The Senate and the House of Representatives will jointly set up a committee to investigate the invasion of the upper chamber and the theft of its mace on Wednesday last week.
The Senate President, Dr. Bukola Saraki, disclosed this after a prolonged closed session of the Senate on Tuesday.
Saraki also urged the public to bear with the lawmakers on the security measures that would be deployed in blocking the loopholes in the security architecture of the National Assembly Complex.
He announced that the Senate and the House of Representatives joint committee would probe the circumstances surrounding the attack.
Saraki also said the Senate had mandated a joint committee in the Senate to grill the Director General of the Department of State Services, Lawal Daura; and the Inspector-General of Police, Ibrahim Idris.
The panel would also discuss how to protect the building and its environs with the security chiefs.
The leadership of the National Assembly on Monday night met over the matter.
Members of the Senate, at the closed-door session on Tuesday, were said to have discussed the attack but resolved that the matter be left for a committee, whose members would be drawn from the two chambers, to handle.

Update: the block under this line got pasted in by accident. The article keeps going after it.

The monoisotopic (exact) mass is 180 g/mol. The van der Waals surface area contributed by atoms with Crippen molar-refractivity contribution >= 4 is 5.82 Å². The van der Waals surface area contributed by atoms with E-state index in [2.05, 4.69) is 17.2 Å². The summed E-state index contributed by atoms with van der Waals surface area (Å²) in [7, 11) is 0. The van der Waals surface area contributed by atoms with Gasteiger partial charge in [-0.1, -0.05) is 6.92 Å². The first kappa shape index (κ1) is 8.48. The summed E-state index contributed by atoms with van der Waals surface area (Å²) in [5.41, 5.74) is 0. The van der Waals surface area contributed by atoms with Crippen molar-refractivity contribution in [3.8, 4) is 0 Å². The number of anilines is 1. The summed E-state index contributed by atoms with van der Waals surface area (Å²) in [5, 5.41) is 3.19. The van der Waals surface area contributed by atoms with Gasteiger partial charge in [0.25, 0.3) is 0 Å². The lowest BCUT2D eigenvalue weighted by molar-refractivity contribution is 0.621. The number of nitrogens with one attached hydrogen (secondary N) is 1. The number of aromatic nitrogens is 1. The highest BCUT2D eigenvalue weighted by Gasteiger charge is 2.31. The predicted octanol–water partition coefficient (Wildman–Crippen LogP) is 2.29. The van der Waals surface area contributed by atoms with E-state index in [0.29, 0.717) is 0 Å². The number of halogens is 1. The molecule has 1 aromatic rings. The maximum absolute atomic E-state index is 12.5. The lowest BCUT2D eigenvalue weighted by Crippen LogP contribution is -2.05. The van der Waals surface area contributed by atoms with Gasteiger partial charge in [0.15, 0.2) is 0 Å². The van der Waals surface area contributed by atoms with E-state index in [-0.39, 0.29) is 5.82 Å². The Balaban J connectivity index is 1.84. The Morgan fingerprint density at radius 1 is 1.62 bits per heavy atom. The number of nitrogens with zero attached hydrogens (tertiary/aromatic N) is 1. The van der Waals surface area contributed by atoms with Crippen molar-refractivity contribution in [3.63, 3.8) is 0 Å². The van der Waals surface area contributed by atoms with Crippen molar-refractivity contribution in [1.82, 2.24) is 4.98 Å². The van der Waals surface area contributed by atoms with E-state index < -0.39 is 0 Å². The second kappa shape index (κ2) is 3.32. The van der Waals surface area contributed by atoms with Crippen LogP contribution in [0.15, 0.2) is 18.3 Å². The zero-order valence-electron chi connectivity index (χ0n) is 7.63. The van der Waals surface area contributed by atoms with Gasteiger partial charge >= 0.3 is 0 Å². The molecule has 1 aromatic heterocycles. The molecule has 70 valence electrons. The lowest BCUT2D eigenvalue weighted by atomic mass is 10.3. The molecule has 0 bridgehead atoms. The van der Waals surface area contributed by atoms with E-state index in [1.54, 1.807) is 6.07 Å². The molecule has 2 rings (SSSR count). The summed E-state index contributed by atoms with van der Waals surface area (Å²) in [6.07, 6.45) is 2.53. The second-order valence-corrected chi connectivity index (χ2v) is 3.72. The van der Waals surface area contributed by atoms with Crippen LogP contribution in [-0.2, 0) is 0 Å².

Reading the resolutions reached by the lawmakers, Saraki said, “At the meeting, we also resolved on the need to tighten security within the precinct of the National Assembly.
“So, I will need to call on the cooperation of all members of the public to please cooperate with us in this area. We have to definitely to tighten the movements in the National Assembly. Clearly there are some loopholes here that we need to tighten and in doing that, we seek your cooperation.
“We also resolved on the constitution of a joint committee of the Senate and the House of Representatives to investigate the incident of the 18th of April, to look at the factors leading to it and make recommendations to ensure that such never happens again in any of the two chambers.”
In the House of Representatives, the lawmakers expressed total loss of confidence in the ability of the country’s security agencies, particularly the police, to protect the National Assembly.
Lawmakers are of the view that last week’s invasion of the Senate by thugs in full glare of security personnel posted to the legislative building, buttress the position.
Solacebase discovered that a key resolution at the meeting was the demand to redeploy the heads of all security agencies currently on posting to the National Assembly.